That diagram doesn’t make sense to me: all the txs pay a non-zero fee, so presumably none of them have ephemeral anchor outputs?

I think in your scenario Alice wants to see TxA + TxB + TxD and Bob is creating TxC which conflicts with both TxB and TxD (the conflict with TxD being via some already confirmed utxo).

But I think in that case, the ephemeral anchor from TxA has to be less than 5 in value; otherwise a miner would prefer to just claim it directly via a 65byte OP_RETURN tx, rather than mine either TxB or TxC. Which means Bob’s TxC is already contributing 101 units of fees from elsewhere, and can just generate a conflict with TxD directly that will have both higher fee and higher feerate without interacting with TxA at all?

Thinking more about how precisely this would be implemented as I think this can be made simpler, but posting my draft to give the idea:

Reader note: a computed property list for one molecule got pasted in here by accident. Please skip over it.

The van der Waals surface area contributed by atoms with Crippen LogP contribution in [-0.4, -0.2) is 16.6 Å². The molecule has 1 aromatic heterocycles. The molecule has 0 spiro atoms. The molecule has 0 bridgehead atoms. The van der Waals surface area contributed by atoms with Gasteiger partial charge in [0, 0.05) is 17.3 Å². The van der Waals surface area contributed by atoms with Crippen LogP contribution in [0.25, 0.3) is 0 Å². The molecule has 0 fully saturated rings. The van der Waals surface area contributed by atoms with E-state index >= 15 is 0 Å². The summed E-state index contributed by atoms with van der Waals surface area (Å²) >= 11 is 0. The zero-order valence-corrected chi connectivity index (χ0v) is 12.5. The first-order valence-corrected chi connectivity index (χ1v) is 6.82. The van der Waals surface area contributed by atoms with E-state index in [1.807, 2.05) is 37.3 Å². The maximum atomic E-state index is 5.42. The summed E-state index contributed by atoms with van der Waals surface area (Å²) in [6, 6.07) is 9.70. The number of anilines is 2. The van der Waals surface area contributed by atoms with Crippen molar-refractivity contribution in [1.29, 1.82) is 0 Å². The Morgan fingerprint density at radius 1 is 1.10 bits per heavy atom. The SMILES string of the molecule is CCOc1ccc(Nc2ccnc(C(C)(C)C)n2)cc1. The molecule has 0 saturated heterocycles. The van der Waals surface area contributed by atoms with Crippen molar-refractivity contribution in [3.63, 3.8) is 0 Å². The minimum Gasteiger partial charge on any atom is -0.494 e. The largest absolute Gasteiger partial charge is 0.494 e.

Ok everything I said was wrong in last post; I think it all works. Let me try again with diagrams which I should have been making earlier:

When an ephemeral anchor spend is evaluated against TxA:

flowchart TD
    A[TxA: fee 0\nsize 300\n1000 sats in anchor] --> B[TxB: fee 1100\nsize 200]

We simulate/induce an RBF against a 65byte OP_RETURN tx:

flowchart TD
    A[TxA: fee 0\nsize 300\n1000 sats in anchor] --> C[TxC: fee 1000\nsize 65\npure burn]

which results in a diagram check:

As you can see, even though the total fees are higher, it doesn’t dominate the pure burn, so it would be rejected. The “pure burn” case would of course be accepted, since we would not be doing an incremental relay check.